absolvitor

absolvitor

(æbˈsɒlvɪtɔː)
n
a legal decision in favour of the defendant
References in periodicals archive ?
He said he found the Hargreaves "totally credible and therefore will grant decree of absolvitor with expenses as taxed".
Coxen's lawyer Stephen O'Rourke QC urged the sheriff to grant a decree of absolvitor, a legal term meaning a pursuer's claim is rejected by the court.
One treatise from the nineteenth century put it this way: "The interest of the defender to see that the pursuer has a proper title is obvious; for, otherwise, the discharge granted on payment of the claim may be insufficient, and a decree of absolvitor will not afford a plea of res judicata." (123) Kames explained that title and interest were required because a "decree is effectual between the litigants only; and a court will give no countenance to an action or to a defence that cannot be effectual." (124) Both writers were saying essentially the same thing.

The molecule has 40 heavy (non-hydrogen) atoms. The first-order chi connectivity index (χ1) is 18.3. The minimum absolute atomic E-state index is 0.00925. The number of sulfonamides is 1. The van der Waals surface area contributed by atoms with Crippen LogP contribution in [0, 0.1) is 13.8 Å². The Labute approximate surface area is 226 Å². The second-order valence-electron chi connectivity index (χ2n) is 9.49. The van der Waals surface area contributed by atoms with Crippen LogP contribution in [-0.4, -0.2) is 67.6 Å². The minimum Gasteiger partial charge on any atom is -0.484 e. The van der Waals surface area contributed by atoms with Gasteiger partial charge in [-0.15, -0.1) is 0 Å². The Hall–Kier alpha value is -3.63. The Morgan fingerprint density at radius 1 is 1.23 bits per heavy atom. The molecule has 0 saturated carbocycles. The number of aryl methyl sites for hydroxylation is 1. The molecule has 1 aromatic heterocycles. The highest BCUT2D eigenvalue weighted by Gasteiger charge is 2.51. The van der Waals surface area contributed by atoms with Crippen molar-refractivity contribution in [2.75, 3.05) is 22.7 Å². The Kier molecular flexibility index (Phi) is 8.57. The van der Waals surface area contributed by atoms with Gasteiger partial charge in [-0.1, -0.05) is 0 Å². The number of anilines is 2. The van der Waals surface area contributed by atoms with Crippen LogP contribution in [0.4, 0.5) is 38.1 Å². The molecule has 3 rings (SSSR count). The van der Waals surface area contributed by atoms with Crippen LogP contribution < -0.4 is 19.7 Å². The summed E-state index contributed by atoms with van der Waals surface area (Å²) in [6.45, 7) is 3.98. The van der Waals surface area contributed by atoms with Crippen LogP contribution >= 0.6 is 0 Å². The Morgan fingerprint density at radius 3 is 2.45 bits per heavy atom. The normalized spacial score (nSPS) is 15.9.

(187) They argued that it was a maxim of Scottish law that "no person is bound to answer as a defender in any case, or with any pursuer where an absolvitor will not afford him an exceptio res judicata against a similar process, raised at the instance of any other person." (188) The Court of Session overruled this objection, saying that the objection did not apply regarding damages and a declarator to prevent repetition of the damages.
Defendants too had to have title and interest, although "as every defendant finds in his account in an absolvitor, it is obviously his interest to defend himself against a claim that is not founded on law." Id.
[If such were permitted, the absolvitor in the popular action] will not operate [for the defender as] an exceptio rei judicate.
Lord Uist was instructed by letter from Hughes' legal team that their client had withdrawn his claim and the judge awarded a "decree of absolvitor with expenses" to Gary.